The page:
TD Bank (TSX:TD): Is a Huge Acquisition About to Happen?

Canada’s second-largest bank is open to mergers and acquisitions in the U.S. in 2021. If you’re saving for retirement, invest Toronto-Dominion Bank stock to build a substantial nest egg.

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Bank deals might come soon, which would mean Canada’s second-largest bank can fortify its retail operations in the United States. Chief Executive Officer Bharat Masrani, Toronto-Dominion Bank’s (TSX:TD)(NYSE:TD) CEO, said the bank is open to major mergers and acquisitions in America.

Masrani said on March 31, 2021, “If we can find some opportunity that fits all our criteria, we will look at it very seriously, and our capital gives us that flexibility.” TD was brilliantly proactive at the onset of the 2020 global pandemic. Management raised its provision for credit losses (PCL) to significant levels in case loan portfolios’ status deteriorated.

Cash stockpile

Both Canada and the U.S. introduced massive stimulus programs to prevent a wave of consumer defaults. The catastrophe didn’t happen. Masrani said, “PCLs declined significantly, reflecting an improving economic outlook, as well as the impact of ongoing fiscal and monetary support for the economy and the sizable addition to our allowance for credit losses last year.”

TD now has $12 billion excess capital, which is over the typical 11% common equity tier one ratio target of most banks. As a result, the $119.88 billion bank has more than adequate financial resources to pursue significant acquisitions. Last year, there were speculations that TD would seize the moment and use the pandemic’s disruption to strike some deals.

However, the bank acquired Well Fargo’s Canadian direct equipment finance business — a relatively small transaction. As of October 2020, the bank had a stake around 13.5% in Charles Schwab after selling its TD Ameritrade holding to it. Management advertises TD as America’s most convenient bank.

Lower PCL and higher revenue

For Q1 2021 (quarter ended January 31, 2021), total PCL went down 66% to $313 million. TD realized a $153 million recovery on provisions for performing loans in its consumer lending portfolios in the U.S. due to a better economic outlook. Likewise, TD’s earnings during the quarter increased 10% year over year.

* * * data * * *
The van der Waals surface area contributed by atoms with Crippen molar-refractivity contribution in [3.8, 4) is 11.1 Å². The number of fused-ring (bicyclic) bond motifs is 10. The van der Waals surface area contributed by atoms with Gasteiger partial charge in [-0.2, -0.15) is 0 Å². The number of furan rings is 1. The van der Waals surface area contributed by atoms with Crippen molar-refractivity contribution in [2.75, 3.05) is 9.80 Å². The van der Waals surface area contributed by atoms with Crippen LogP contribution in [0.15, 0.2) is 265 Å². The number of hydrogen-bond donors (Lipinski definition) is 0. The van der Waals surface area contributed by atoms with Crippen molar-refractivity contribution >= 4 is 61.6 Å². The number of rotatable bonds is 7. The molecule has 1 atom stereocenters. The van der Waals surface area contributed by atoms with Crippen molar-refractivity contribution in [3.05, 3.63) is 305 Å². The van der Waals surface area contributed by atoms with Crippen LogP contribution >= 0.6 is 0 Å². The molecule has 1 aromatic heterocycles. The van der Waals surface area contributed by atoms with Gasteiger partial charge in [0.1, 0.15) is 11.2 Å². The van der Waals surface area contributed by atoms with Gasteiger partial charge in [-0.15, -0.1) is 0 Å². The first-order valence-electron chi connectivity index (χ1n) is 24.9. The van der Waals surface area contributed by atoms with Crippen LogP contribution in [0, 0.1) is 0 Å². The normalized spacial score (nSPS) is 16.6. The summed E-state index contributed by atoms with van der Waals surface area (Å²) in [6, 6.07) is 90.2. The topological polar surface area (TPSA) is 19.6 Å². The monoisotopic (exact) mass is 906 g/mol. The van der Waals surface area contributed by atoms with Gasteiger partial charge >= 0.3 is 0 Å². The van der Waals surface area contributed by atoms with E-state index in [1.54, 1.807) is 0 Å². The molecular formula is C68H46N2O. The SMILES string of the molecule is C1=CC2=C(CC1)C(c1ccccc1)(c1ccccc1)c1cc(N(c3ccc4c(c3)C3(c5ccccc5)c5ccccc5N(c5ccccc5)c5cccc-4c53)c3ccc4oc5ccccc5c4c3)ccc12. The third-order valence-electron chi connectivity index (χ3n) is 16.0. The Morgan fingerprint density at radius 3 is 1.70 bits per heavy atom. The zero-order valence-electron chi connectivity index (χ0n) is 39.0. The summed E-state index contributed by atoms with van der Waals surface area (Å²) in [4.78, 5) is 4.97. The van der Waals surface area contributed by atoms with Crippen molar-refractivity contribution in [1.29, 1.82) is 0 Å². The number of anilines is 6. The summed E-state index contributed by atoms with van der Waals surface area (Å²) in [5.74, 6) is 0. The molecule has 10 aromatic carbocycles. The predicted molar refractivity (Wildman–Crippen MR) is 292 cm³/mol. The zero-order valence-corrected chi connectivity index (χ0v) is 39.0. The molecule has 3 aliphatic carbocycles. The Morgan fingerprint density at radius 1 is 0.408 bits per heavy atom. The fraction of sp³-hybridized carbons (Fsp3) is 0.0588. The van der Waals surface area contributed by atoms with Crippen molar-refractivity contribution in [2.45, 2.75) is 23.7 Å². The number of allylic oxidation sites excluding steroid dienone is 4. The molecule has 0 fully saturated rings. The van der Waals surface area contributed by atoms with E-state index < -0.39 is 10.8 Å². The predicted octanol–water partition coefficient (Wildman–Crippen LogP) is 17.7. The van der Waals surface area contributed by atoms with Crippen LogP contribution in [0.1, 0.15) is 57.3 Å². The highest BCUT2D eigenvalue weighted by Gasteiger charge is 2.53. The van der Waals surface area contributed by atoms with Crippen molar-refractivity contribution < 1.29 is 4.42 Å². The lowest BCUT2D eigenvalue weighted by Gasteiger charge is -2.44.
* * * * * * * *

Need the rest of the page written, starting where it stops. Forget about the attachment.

TD was the only company that reported growth in both top and bottom lines during the 2008 financial crisis. In the 2020 health crisis, the blue-chip company took little time to recover from the COVID shock. Profit in Q4 fiscal 2020 was higher compared with pre-pandemic times. Also, there was growth acceleration in Q1 fiscal 2021.

Masrani said that TD doesn’t make bad loans during good times in order to be able to make good loans during bad times. Expect TD’s capital, liquidity, and funding positions to remain strong in the months and years ahead. It will stand tall regardless of the headwinds.

Stock performance

Investors should find it reassuring that TD shares are up by a resounding 17.3% year to date. Note, too, that the banking giant has a dividend track record (164 years long) of more than a century. At the current share price of $65.72 per share, the dividend yield is 3.81% dividend.

If you’re building a nest egg for retirement, a $200,000 investment today, assuming the yield remains constant, will compound to $509,342.33 in 25 years. Toronto-Dominion Bank is one of the buy-and-hold TSX stocks. Invest now in this top-notch income stock and hold it forever.

This article represents the opinion of the writer, who may disagree with the “official” recommendation position of a Motley Fool premium service or advisor. We’re Motley! Questioning an investing thesis — even one of our own — helps us all think critically about investing and make decisions that help us become smarter, happier, and richer, so we sometimes publish articles that may not be in line with recommendations, rankings or other content.

Fool contributor Christopher Liew has no position in any of the stocks mentioned. The Motley Fool recommends Charles Schwab.

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